Work Flow Student Research Model (802)

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Work Flow Student Research Model (802)

  1. 1. APPLYING INFORMATION SEEKING MODELS TO STUDENT RESEARCH WORK FLOW RESEARCH MODEL
  2. 2. COMPARE/CONTRAST INFORMATION BEHAVIOR MODELS <ul><li>  Wilson’s 1996 Model: Problem-Solution model </li></ul><ul><ul><li>Information user is the focus of information needs </li></ul></ul><ul><ul><li>Founded on in depth research </li></ul></ul><ul><ul><li>Involves other disciplines into model </li></ul></ul><ul><ul><ul><li>i.e. decision making, psychology, consumer research </li></ul></ul></ul><ul><ul><li>Illustrated through a set of activities that are cyclical </li></ul></ul>
  3. 3. COMPARE/CONTRAST INFORMATION BEHAVIOR MODELS <ul><li>Dervin’s Sense-Making Theory </li></ul><ul><ul><li>Helps to understand an existence that is both disorganized and organized </li></ul></ul><ul><ul><li>Factors of Theory/Model: situation in time/space, gap, outcome, bridge </li></ul></ul>
  4. 4. COMPARE/CONTRAST INFORMATION BEHAVIOR MODELS <ul><li>Elis’s Model </li></ul><ul><ul><li>Illustrates 8 cyclical steps for information seeking </li></ul></ul><ul><ul><li>Based on extensive research and testing </li></ul></ul>
  5. 5. COMPARE/CONTRAST INFORMATION TRANSFER MODELS <ul><li>Similarities Amongst the Models </li></ul><ul><ul><li>Define a problem and solution with stages in between that are user focused </li></ul></ul><ul><ul><li>Information seeking models that are based on reflection and feedback </li></ul></ul><ul><ul><li>Cyclical processes that retract/move forward based on needs of the user </li></ul></ul><ul><li>Differences Between the Models </li></ul><ul><ul><li>Each use different terminology to discuss the varying number of stages present </li></ul></ul><ul><ul><li>Wilson & Elis’ models are more complex & based on research in contrast to Dervin’s model </li></ul></ul><ul><ul><li>Wilson & Elis’ models have withstood time & multiple transformations </li></ul></ul>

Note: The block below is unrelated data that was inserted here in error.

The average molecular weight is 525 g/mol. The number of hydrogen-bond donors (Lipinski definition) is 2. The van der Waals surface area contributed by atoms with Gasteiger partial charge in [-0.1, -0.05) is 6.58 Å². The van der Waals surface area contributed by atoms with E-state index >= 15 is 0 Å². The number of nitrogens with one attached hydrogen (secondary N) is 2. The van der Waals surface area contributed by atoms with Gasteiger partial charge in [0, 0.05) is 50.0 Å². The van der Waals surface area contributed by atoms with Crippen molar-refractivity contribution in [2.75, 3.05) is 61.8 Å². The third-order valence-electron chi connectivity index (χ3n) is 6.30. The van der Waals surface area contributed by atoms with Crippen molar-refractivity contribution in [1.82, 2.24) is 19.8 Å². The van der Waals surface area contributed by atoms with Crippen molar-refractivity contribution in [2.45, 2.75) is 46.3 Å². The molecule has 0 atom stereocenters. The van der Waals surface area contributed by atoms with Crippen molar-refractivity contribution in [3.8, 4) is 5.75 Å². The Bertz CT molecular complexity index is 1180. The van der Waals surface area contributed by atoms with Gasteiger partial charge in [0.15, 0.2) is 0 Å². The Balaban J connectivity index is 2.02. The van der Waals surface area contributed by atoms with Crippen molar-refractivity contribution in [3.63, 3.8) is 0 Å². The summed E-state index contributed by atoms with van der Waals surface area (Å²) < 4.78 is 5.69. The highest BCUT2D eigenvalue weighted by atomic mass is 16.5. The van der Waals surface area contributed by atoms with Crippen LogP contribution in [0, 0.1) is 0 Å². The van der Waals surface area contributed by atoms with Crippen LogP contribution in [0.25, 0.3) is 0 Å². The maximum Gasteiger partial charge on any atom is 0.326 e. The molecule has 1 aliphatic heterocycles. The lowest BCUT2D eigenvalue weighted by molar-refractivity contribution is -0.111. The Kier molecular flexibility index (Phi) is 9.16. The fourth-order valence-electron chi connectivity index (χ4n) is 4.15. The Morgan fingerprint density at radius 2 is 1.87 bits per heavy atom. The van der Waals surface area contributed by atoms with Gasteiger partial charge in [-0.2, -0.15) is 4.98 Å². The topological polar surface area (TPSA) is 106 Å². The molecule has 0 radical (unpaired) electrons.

6. 6. WHY WE CHOSE TO FOCUS ON SENSE-MAKING <ul><li>Simplistic in nature </li></ul><ul><li>User friendly </li></ul><ul><li>Good fit for students between the ages of 12 & 15 </li></ul>
  7. 8. COMPARE/CONTRAST RESEARCH MODELS <ul><li>Big 6 </li></ul><ul><ul><li>6 stage problem solving strategy for research </li></ul></ul><ul><ul><ul><li>About Big 6 </li></ul></ul></ul><ul><ul><ul><li>Breaking down the assignment </li></ul></ul></ul><ul><li>1998 Dialogue Model </li></ul><ul><ul><li>8 stage model that uses Dialogue as an acronym for each stage of the model </li></ul></ul><ul><ul><ul><li>About Dialogue Model </li></ul></ul></ul>
  8. 9. COMPARE/CONTRAST RESEARCH MODELS <ul><li>Similarities </li></ul><ul><ul><li>Similar methods for conducting research </li></ul></ul><ul><ul><ul><li>i.e. identifying a problem and use several steps to take user to solution </li></ul></ul></ul><ul><ul><ul><li>Acquire resources, review information by relevance/importance, organize information for presentation, self reflection </li></ul></ul></ul><ul><ul><li>Easy to use templates to guide users through research process </li></ul></ul><ul><li>Differences </li></ul><ul><ul><li>Big 6 has 6 steps vs. Dialogue has 8 steps </li></ul></ul><ul><ul><li>Steps are titled & defined differently </li></ul></ul><ul><ul><li>Dialogue incorporates cooperative & collaborative learning strategies, Big 6 does not </li></ul></ul>